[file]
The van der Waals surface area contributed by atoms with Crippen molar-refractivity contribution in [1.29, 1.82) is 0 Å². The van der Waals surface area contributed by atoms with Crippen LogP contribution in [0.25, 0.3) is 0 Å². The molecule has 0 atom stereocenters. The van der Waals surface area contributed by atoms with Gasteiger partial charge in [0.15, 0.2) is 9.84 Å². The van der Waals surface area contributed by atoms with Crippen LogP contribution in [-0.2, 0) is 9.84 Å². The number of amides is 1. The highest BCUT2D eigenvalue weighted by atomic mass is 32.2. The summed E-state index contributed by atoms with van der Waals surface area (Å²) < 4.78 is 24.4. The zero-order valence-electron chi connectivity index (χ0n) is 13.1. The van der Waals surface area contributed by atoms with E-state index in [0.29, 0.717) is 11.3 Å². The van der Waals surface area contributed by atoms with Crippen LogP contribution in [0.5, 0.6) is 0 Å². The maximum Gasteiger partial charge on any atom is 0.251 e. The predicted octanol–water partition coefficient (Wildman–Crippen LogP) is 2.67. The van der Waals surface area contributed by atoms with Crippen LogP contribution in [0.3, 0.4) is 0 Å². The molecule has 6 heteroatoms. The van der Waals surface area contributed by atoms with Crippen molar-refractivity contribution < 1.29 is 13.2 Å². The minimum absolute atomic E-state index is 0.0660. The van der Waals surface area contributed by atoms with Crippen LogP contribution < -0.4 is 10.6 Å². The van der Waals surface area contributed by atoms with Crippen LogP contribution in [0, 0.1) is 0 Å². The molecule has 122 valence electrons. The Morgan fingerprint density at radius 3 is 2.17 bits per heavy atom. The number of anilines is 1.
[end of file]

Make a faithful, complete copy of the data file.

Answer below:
The van der Waals surface area contributed by atoms with Crippen molar-refractivity contribution in [1.29, 1.82) is 0 Å². The van der Waals surface area contributed by atoms with Crippen LogP contribution in [0.25, 0.3) is 0 Å². The molecule has 0 atom stereocenters. The van der Waals surface area contributed by atoms with Gasteiger partial charge in [0.15, 0.2) is 9.84 Å². The van der Waals surface area contributed by atoms with Crippen LogP contribution in [-0.2, 0) is 9.84 Å². The number of amides is 1. The highest BCUT2D eigenvalue weighted by atomic mass is 32.2. The summed E-state index contributed by atoms with van der Waals surface area (Å²) < 4.78 is 24.4. The zero-order valence-electron chi connectivity index (χ0n) is 13.1. The van der Waals surface area contributed by atoms with E-state index in [0.29, 0.717) is 11.3 Å². The van der Waals surface area contributed by atoms with Crippen LogP contribution in [0.5, 0.6) is 0 Å². The maximum Gasteiger partial charge on any atom is 0.251 e. The predicted octanol–water partition coefficient (Wildman–Crippen LogP) is 2.67. The van der Waals surface area contributed by atoms with Crippen LogP contribution in [0.3, 0.4) is 0 Å². The molecule has 6 heteroatoms. The van der Waals surface area contributed by atoms with Crippen molar-refractivity contribution < 1.29 is 13.2 Å². The minimum absolute atomic E-state index is 0.0660. The van der Waals surface area contributed by atoms with Crippen LogP contribution < -0.4 is 10.6 Å². The van der Waals surface area contributed by atoms with Crippen LogP contribution in [0, 0.1) is 0 Å². The molecule has 122 valence electrons. The Morgan fingerprint density at radius 3 is 2.17 bits per heavy atom. The number of anilines is 1.